I always thought I’d be one of those mothers who shops at the farmers market, magically composts in her New York apartment, wears upcycled clothing, and sips fair-trade pumpkin seed chai coconut milk lattes. But I’m not. I’m the frazzled mom with chipped green nail polish clutching her Starbucks cup, weighed down with plastic bags because she forgot the reusable Trader Joe’s tote. My attempt at composting ended in worm carnage and flies. I want to do the whole buying-local ethical-shopping thing, but it’s kind of like dieting. I start out fully committed, only to cave when confronted with the easy accessibility of Oreos.
But as the current administration pushes their special blend of take-whatever-you-can-grab capitalism swirled with unabashed bigotry, it’s become clearer than ever that corporations are the driving force in the U.S. The Koch Brothers, as much as anything else, killed the Republican healthcare bill. The outcry from the business sector, as much as protestors, eroded popular support for the Muslim ban. So, where and on what I spend my money is increasingly becoming an action I think about. Which companies I choose to enrich with my shopping list and my impulse buys need be based on something more substantial than 30-second TV ads and childhood nostalgia.
Customer alignment, a.k.a. brand loyalty, isn’t about choosing the best product. It’s about our belief that the brand uniquely fits us, even when there are equivalent products. It’s the reason I choose Coke over Pepsi. It’s the reason I have an iPhone rather than an Android. Aligned customers are the most sought-after, valuable consumers because they do not ask themselves if they should by another Honda but which Honda they should buy. We are also the customers that companies fight to keep.
Most of us have aligned relationships with at least half a dozen companies. These are the companies we reach for almost automatically. We’ve bought into an emotional attachment to these brands, but I’m not sure they warrant it any more. Companies spend millions of dollars to develop this kind of relationship with customers, and I’m giving it away for free.
Companies also spend millions of dollars on charitable contributions, lobbying, and political donations, mainly through PACs. Where these dollars go, combined with the overall ethics of the company, is my major concern these days. I honestly, don’t care if a given CEO is registered Republican or Democrat, but I do care very deeply if I’m financing a group that is undermining labor unions, destroying the environment or devoted to “family values.” I want my spending dollars aligned with businesses that support progressive values and my concept of “family values” through labor policies, donations, and commitment to generally not f—king up the world.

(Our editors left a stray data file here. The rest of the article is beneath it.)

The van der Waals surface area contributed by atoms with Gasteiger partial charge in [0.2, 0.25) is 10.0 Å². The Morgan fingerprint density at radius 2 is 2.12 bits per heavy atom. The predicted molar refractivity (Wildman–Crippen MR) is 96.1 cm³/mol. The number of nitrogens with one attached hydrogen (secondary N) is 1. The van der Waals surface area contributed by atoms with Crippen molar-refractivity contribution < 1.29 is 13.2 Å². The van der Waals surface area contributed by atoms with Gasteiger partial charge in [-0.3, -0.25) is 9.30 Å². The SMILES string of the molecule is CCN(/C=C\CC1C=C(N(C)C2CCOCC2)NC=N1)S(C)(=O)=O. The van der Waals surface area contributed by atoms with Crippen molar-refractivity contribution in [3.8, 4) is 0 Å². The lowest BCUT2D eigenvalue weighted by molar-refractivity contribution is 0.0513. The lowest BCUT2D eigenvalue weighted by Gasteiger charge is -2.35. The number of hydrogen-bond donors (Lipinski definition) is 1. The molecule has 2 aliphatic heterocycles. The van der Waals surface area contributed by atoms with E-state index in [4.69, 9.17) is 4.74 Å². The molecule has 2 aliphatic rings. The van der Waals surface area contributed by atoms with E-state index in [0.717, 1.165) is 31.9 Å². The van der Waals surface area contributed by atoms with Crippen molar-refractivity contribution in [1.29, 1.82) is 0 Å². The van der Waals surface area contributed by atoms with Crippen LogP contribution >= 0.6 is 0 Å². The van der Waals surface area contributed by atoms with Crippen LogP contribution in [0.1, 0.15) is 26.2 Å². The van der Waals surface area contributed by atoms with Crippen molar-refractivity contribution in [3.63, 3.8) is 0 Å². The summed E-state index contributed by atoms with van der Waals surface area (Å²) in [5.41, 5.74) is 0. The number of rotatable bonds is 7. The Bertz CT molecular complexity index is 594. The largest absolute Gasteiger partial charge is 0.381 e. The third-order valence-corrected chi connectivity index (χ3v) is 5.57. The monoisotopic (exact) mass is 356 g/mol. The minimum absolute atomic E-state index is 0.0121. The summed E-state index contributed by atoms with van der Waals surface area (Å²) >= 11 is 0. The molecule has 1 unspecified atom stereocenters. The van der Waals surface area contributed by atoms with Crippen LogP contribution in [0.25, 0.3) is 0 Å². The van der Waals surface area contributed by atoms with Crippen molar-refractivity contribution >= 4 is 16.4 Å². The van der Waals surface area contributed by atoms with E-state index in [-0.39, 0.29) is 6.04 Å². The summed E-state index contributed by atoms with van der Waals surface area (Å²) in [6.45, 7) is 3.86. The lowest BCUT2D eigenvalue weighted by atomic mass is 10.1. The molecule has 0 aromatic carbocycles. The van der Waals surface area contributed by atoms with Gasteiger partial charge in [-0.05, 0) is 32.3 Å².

It’s time to make corporate ethics a major part of brand loyalty.
To some degree, I have been doing this for years. I don’t eat at Chick-fil-A, regardless of how delicious it is. I choose Target over Walmart and shop at Costco rather than Sam’s Club. But these are easy choices for me because of where I live.
I’m also feeling pretty good about Starbucks these days, even though I’m still uneasy about the chain’s contribution to homogenizing my city. They’re basically the good guys: Hiring refugees, making stands against carry laws, and offering health insurance to part-time employees, as well as full time. The company also is one of the most transparent regarding their political and charitable giving. Besides, sometimes I crave that special Starbuck’s burnt, bitter taste in my latte.
And I haven’t totally given up my Amazon habit despite their Breitbart-advertising-Ivanka-merchandising ways. For one thing, the online giant is the largest sales portal for small businesses. More importantly, Amazon founder and CEO, Jeff Bezos owns one of the best newspapers in the country, The Washington Post. And to be honest, I love the fact that Amazon Prime will deliver almost anything to my door in 48 hours. It’s hard to believe that if I buy my daughter’s glitter markers elsewhere, it will make any impact on a company that controls 43% of all online sales in the U.S. But still, I’m slower to click. I just don’t feel good about shopping with Amazon anymore.
Being an aware consumer has to be about more than boycotts. It needs to be a positive path to creating allies worth having. Aligned customers, as a group, can lean on companies to support progressive values as a business platform. Since money is speech and corporations have rights, we need to reward the companies that exhibit behavior we want to encourage.
The question is how exactly to go about determining what companies deserve our business and how to make them aware that we care about what they do. The vast majority of corporations aren’t particularly interested in sharing with their customers how the products are made, what the labor policies are, and what causes the company supports, beyond feel-good public relations photo ops.
In addition to my regular posts, over the next few months I’ll be delving into questions of corporate accountability, accessibility of information, and progressive values as part of branding. If there’s information about a company you can’t find, a brand you’re curious about, or just a topic you’re wondering about, I’d love to hear from you.